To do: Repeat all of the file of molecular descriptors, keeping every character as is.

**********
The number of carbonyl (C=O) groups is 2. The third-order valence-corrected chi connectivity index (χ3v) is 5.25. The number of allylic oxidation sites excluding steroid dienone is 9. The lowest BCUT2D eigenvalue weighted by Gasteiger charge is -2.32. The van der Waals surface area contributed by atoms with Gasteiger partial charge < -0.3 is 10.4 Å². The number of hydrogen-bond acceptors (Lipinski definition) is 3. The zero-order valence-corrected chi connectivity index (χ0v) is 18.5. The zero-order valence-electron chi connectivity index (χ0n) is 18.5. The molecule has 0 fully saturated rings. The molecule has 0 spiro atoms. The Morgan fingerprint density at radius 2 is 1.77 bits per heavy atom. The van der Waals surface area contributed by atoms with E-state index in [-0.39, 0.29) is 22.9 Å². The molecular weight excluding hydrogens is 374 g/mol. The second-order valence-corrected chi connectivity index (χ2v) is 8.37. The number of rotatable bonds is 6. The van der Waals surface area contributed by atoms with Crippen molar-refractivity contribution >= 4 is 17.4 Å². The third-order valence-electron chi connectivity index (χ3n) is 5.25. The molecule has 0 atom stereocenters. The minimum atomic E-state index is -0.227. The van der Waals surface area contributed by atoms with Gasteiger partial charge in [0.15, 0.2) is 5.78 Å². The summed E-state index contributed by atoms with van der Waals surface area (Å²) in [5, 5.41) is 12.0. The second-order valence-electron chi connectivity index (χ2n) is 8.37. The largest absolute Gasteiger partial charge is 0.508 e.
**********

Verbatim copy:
The number of carbonyl (C=O) groups is 2. The third-order valence-corrected chi connectivity index (χ3v) is 5.25. The number of allylic oxidation sites excluding steroid dienone is 9. The lowest BCUT2D eigenvalue weighted by Gasteiger charge is -2.32. The van der Waals surface area contributed by atoms with Gasteiger partial charge < -0.3 is 10.4 Å². The number of hydrogen-bond acceptors (Lipinski definition) is 3. The zero-order valence-corrected chi connectivity index (χ0v) is 18.5. The zero-order valence-electron chi connectivity index (χ0n) is 18.5. The molecule has 0 fully saturated rings. The molecule has 0 spiro atoms. The Morgan fingerprint density at radius 2 is 1.77 bits per heavy atom. The van der Waals surface area contributed by atoms with E-state index in [-0.39, 0.29) is 22.9 Å². The molecular weight excluding hydrogens is 374 g/mol. The second-order valence-corrected chi connectivity index (χ2v) is 8.37. The number of rotatable bonds is 6. The van der Waals surface area contributed by atoms with Crippen molar-refractivity contribution >= 4 is 17.4 Å². The third-order valence-electron chi connectivity index (χ3n) is 5.25. The molecule has 0 atom stereocenters. The minimum atomic E-state index is -0.227. The van der Waals surface area contributed by atoms with Gasteiger partial charge in [0.15, 0.2) is 5.78 Å². The summed E-state index contributed by atoms with van der Waals surface area (Å²) in [5, 5.41) is 12.0. The second-order valence-electron chi connectivity index (χ2n) is 8.37. The largest absolute Gasteiger partial charge is 0.508 e.